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House prices in South Korea are slowing down
Seoul's house price index rose more than the national index, up by 2.35% y-o-y (1.04% inflation-adjusted) in November 2016.
- Busan, the country's second biggest city, had the highest house price rises of 2.95% during the year to November 2016.
- Busan and Seoul were followed by Incheon (0.79%), Ulsan (0.69%), Gwangju (0.49%), and Daejeon (0.20%). In contrast, Daegu, the country's fourth biggest city, saw a house price decline of 1.83%.
- Out of the country's 9 provinces, Jeju had the sharpest house price hike of 6.27%. It was followed by Gangwon (1.39%), Jeonnam (0.99%), and Gyeonggi (0.98%). House prices in Jeonbuk saw no rise.
- The provinces of Chungnam (-1.60%), Gyeongbuk (-1.58%), Chungbuk (-0.80%), and Gyeongnam (-0.30%) saw y-o-y house price declines.
Why the slowdown? Because lending rules were tightened by the government at the start of 2016, and there's an oversupply of housing. "Purchasing sentiment was dragged down by the government measures, along with a rising supply of new houses," said the Korea Development Institute (KDI).
Already in the second half of 2015, pre-sales were way beyond the inventory needed, raising oversupply concerns, according to ratings company Nice Investors Service. The ratio of housing supply to households went up from 98.3 in 2005, to 103.5 in 2014, according to the Ministry of Land, Infrastructure and Transport (MOLIT), indicating that housing supply currently exceeds the number of households. Unsold houses declined to around 61,512 units in 2015, from a peak of about 123,297 unsold houses in 2009.
In addition, the country's large household debt - about 88.4% of GDP - has made repayments onerous for some households, compelling South Korea's Financial Services Commission (FSC) to increase the minimum proportion of fixed-rate and amortising home loans to around 30% of the banks' total mortgage loans in 2016, and around 40% by 2017. However outstanding mortgages were only 32% of GDP in 2015, up from 28% of GDP in 2007.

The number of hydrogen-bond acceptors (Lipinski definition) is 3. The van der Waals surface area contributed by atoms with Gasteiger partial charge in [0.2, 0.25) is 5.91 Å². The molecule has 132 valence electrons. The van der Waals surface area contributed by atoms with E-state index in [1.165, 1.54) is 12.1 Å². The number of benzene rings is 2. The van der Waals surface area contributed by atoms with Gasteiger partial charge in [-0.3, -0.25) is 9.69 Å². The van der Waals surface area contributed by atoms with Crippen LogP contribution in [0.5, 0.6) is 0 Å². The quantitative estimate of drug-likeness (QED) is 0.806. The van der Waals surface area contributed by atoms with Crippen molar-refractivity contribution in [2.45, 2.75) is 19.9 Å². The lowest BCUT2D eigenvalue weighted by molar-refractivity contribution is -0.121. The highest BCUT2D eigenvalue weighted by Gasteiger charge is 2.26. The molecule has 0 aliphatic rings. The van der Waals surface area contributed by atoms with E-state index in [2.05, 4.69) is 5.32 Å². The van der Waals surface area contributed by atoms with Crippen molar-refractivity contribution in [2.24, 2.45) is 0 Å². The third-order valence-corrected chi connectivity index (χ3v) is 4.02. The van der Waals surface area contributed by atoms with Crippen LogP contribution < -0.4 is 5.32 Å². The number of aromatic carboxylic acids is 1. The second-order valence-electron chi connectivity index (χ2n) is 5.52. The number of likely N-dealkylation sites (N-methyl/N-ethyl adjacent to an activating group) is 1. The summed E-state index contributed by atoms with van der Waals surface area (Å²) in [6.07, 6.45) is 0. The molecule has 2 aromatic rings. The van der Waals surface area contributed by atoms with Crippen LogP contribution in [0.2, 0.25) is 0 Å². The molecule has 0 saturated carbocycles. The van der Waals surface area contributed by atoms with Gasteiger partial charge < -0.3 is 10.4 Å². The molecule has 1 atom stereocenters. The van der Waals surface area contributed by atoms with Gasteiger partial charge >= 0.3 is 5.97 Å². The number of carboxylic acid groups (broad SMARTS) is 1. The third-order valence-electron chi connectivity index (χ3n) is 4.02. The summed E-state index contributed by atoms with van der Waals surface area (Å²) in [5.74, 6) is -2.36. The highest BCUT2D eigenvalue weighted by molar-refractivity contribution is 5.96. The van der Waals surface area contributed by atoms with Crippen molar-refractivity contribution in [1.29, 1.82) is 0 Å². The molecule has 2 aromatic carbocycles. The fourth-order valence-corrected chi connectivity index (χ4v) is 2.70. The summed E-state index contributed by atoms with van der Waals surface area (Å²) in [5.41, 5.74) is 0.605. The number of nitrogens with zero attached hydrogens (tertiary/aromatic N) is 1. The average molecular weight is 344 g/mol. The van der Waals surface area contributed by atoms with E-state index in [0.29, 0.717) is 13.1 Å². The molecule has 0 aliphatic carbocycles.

A fresh set of curbs introduced by the government in November 2016 required property buyers in Seoul to retain ownership for 18 months from the date of purchase, a substantial increase on the current six months waiting period. Aside from that, downpayments will also be increased to 10% of the housing values.
"We plan to take preemptive measures to stabilise the property market in all of Seoul, Sejong, and parts of Gyeonggi province and Busan, to make sure the market is focused on actual demand," said outgoing Finance Minister Yoo Il-ho.
Upon conclusion, a property sale contract must be recorded by the foreigner to the head of the Shi/Kun/Ku (city/county/ward). If the property is located in military installation protection areas, designated cultural properties, and ecosystem conservation areas, foreigners "shall obtain permission from the head of Shi/Kun/Ku before the conclusion of the contract" .
Seoul, South Korea - a lack of sales data
We tend to experience difficulties in assessing the buying prices for apartments and villas in Seoul, due to the paucity of offers for sale in English language, and this year has been no exception. Our research suggests that both upper-end apartments in central Seoul and villas rent for around US$29 per month per square metre (sq. m.).
Because of the difficulty of finding buying prices, we have no gross rental yields figures for Seoul.
South Korean taxes are from moderate to high
Rental Income: Rental income tax is from 6% to 42% for limited liability companies and 10% to 22% for stock companies. Value Added Tax on gross rent is 10%.
If the rental income is less than KRW24 million (US$21,622) and the property value is assumed to be under KRW900 million (US$810,811), a special method for the calculation of the personal taxable income is used. In the sample calculation provided, effective income tax amounts to 2.48% of the gross rent, given that the annual rental income is KRW20.7 million (US$18,649) and under certain assumptions.
Capital Gains: Capital gains taxes are around 6% to 38%. A special deduction applies if the property is held for more than three years.
Inheritance: The inheritance tax is between 10% and 50% depending on the property value.
Residents: Residents are taxed on their worldwide income at progressive rates, from 6% to 42%.
Buying costs are high in South Korea
Total roundtrip transaction costs can range from 21.45% to 22.90%. The realtor’s fee is regulated at 0.20% to 0.90%, but actual payments are typically higher. The 10% Value Added Tax (VAT) is imposed on all properties. Buyers must also purchase National Housing Bonds worth 5% of the property value; typically sold immediately at 10% to 15% discount. All costs are paid by the buyer.